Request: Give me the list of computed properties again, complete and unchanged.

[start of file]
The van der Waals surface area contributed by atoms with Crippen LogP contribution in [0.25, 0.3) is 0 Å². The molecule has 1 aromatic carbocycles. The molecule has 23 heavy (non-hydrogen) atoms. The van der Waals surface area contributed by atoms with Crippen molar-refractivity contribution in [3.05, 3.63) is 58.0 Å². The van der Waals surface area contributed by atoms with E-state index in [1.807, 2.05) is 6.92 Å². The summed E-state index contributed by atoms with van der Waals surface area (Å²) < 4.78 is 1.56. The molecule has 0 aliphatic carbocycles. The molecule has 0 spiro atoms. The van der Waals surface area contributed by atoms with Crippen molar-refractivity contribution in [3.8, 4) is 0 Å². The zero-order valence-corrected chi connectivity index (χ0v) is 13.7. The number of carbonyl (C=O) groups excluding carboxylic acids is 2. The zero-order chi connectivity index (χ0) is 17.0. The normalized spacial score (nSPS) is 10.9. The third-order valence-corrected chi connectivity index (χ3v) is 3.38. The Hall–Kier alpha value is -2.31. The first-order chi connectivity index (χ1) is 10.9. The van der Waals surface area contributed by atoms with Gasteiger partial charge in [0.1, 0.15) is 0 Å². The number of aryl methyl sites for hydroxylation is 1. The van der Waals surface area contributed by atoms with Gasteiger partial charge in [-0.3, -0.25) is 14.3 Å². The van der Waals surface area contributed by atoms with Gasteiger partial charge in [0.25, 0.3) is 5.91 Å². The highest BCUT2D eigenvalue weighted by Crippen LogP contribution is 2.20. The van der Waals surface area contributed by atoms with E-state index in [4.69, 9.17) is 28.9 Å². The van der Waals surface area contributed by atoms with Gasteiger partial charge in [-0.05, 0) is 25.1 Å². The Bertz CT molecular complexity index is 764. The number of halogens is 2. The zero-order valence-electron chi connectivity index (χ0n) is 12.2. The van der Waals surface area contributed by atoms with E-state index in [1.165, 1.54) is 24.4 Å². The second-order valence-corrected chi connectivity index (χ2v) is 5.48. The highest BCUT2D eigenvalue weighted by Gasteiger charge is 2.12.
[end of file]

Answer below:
The van der Waals surface area contributed by atoms with Crippen LogP contribution in [0.25, 0.3) is 0 Å². The molecule has 1 aromatic carbocycles. The molecule has 23 heavy (non-hydrogen) atoms. The van der Waals surface area contributed by atoms with Crippen molar-refractivity contribution in [3.05, 3.63) is 58.0 Å². The van der Waals surface area contributed by atoms with E-state index in [1.807, 2.05) is 6.92 Å². The summed E-state index contributed by atoms with van der Waals surface area (Å²) < 4.78 is 1.56. The molecule has 0 aliphatic carbocycles. The molecule has 0 spiro atoms. The van der Waals surface area contributed by atoms with Crippen molar-refractivity contribution in [3.8, 4) is 0 Å². The zero-order valence-corrected chi connectivity index (χ0v) is 13.7. The number of carbonyl (C=O) groups excluding carboxylic acids is 2. The zero-order chi connectivity index (χ0) is 17.0. The normalized spacial score (nSPS) is 10.9. The third-order valence-corrected chi connectivity index (χ3v) is 3.38. The Hall–Kier alpha value is -2.31. The first-order chi connectivity index (χ1) is 10.9. The van der Waals surface area contributed by atoms with Gasteiger partial charge in [0.1, 0.15) is 0 Å². The number of aryl methyl sites for hydroxylation is 1. The van der Waals surface area contributed by atoms with Gasteiger partial charge in [-0.3, -0.25) is 14.3 Å². The van der Waals surface area contributed by atoms with Gasteiger partial charge in [0.25, 0.3) is 5.91 Å². The highest BCUT2D eigenvalue weighted by Crippen LogP contribution is 2.20. The van der Waals surface area contributed by atoms with E-state index in [4.69, 9.17) is 28.9 Å². The van der Waals surface area contributed by atoms with Gasteiger partial charge in [-0.05, 0) is 25.1 Å². The Bertz CT molecular complexity index is 764. The number of halogens is 2. The zero-order valence-electron chi connectivity index (χ0n) is 12.2. The van der Waals surface area contributed by atoms with E-state index in [1.165, 1.54) is 24.4 Å². The second-order valence-corrected chi connectivity index (χ2v) is 5.48. The highest BCUT2D eigenvalue weighted by Gasteiger charge is 2.12.